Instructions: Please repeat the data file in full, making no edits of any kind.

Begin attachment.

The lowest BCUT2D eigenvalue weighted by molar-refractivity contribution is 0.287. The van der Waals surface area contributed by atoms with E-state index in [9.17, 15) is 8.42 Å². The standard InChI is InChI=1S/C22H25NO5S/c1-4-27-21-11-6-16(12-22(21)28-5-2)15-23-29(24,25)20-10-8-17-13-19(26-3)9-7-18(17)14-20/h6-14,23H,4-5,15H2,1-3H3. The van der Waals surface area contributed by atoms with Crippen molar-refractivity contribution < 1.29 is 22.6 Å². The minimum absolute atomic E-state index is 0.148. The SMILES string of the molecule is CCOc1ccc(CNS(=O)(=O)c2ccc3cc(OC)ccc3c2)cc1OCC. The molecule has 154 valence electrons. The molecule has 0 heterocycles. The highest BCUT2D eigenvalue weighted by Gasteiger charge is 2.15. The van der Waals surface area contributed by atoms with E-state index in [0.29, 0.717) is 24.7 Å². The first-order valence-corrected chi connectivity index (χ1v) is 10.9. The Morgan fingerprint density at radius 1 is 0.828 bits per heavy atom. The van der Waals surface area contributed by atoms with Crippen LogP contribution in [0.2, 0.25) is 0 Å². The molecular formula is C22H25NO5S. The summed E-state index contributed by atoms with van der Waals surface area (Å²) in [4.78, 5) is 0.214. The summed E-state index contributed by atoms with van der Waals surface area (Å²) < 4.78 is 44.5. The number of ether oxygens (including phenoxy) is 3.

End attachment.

The lowest BCUT2D eigenvalue weighted by molar-refractivity contribution is 0.287. The van der Waals surface area contributed by atoms with E-state index in [9.17, 15) is 8.42 Å². The standard InChI is InChI=1S/C22H25NO5S/c1-4-27-21-11-6-16(12-22(21)28-5-2)15-23-29(24,25)20-10-8-17-13-19(26-3)9-7-18(17)14-20/h6-14,23H,4-5,15H2,1-3H3. The van der Waals surface area contributed by atoms with Crippen molar-refractivity contribution < 1.29 is 22.6 Å². The minimum absolute atomic E-state index is 0.148. The SMILES string of the molecule is CCOc1ccc(CNS(=O)(=O)c2ccc3cc(OC)ccc3c2)cc1OCC. The molecule has 154 valence electrons. The molecule has 0 heterocycles. The highest BCUT2D eigenvalue weighted by Gasteiger charge is 2.15. The van der Waals surface area contributed by atoms with E-state index in [0.29, 0.717) is 24.7 Å². The first-order valence-corrected chi connectivity index (χ1v) is 10.9. The Morgan fingerprint density at radius 1 is 0.828 bits per heavy atom. The van der Waals surface area contributed by atoms with Crippen LogP contribution in [0.2, 0.25) is 0 Å². The molecular formula is C22H25NO5S. The summed E-state index contributed by atoms with van der Waals surface area (Å²) in [4.78, 5) is 0.214. The summed E-state index contributed by atoms with van der Waals surface area (Å²) < 4.78 is 44.5. The number of ether oxygens (including phenoxy) is 3.